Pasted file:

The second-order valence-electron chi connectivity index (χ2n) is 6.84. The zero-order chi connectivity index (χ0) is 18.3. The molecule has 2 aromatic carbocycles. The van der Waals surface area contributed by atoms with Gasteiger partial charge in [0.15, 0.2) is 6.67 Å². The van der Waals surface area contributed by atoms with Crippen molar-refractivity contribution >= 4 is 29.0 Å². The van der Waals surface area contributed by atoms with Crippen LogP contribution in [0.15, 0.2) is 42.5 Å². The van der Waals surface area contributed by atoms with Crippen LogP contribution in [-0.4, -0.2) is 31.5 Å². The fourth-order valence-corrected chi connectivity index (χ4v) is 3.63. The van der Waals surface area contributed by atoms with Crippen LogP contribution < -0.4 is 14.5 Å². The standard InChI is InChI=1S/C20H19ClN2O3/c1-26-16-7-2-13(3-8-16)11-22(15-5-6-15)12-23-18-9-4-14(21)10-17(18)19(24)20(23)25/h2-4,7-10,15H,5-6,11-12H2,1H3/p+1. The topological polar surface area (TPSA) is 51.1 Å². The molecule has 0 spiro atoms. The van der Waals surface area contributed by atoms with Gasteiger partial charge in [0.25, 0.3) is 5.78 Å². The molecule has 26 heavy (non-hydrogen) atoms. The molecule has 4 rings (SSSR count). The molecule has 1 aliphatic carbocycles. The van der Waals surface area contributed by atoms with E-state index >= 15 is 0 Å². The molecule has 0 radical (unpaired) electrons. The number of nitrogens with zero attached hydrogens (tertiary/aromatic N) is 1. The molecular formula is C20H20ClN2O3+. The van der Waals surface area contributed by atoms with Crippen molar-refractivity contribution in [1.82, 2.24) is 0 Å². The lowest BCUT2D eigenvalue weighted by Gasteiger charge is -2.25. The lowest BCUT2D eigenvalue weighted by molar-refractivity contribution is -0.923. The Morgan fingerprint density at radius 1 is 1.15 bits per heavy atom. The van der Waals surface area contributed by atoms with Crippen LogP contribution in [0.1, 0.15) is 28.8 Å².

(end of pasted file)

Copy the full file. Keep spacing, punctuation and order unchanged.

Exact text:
The second-order valence-electron chi connectivity index (χ2n) is 6.84. The zero-order chi connectivity index (χ0) is 18.3. The molecule has 2 aromatic carbocycles. The van der Waals surface area contributed by atoms with Gasteiger partial charge in [0.15, 0.2) is 6.67 Å². The van der Waals surface area contributed by atoms with Crippen molar-refractivity contribution >= 4 is 29.0 Å². The van der Waals surface area contributed by atoms with Crippen LogP contribution in [0.15, 0.2) is 42.5 Å². The van der Waals surface area contributed by atoms with Crippen LogP contribution in [-0.4, -0.2) is 31.5 Å². The fourth-order valence-corrected chi connectivity index (χ4v) is 3.63. The van der Waals surface area contributed by atoms with Crippen LogP contribution < -0.4 is 14.5 Å². The standard InChI is InChI=1S/C20H19ClN2O3/c1-26-16-7-2-13(3-8-16)11-22(15-5-6-15)12-23-18-9-4-14(21)10-17(18)19(24)20(23)25/h2-4,7-10,15H,5-6,11-12H2,1H3/p+1. The topological polar surface area (TPSA) is 51.1 Å². The molecule has 0 spiro atoms. The van der Waals surface area contributed by atoms with Gasteiger partial charge in [0.25, 0.3) is 5.78 Å². The molecule has 26 heavy (non-hydrogen) atoms. The molecule has 4 rings (SSSR count). The molecule has 1 aliphatic carbocycles. The van der Waals surface area contributed by atoms with E-state index >= 15 is 0 Å². The molecule has 0 radical (unpaired) electrons. The number of nitrogens with zero attached hydrogens (tertiary/aromatic N) is 1. The molecular formula is C20H20ClN2O3+. The van der Waals surface area contributed by atoms with Crippen molar-refractivity contribution in [1.82, 2.24) is 0 Å². The lowest BCUT2D eigenvalue weighted by Gasteiger charge is -2.25. The lowest BCUT2D eigenvalue weighted by molar-refractivity contribution is -0.923. The Morgan fingerprint density at radius 1 is 1.15 bits per heavy atom. The van der Waals surface area contributed by atoms with Crippen LogP contribution in [0.1, 0.15) is 28.8 Å².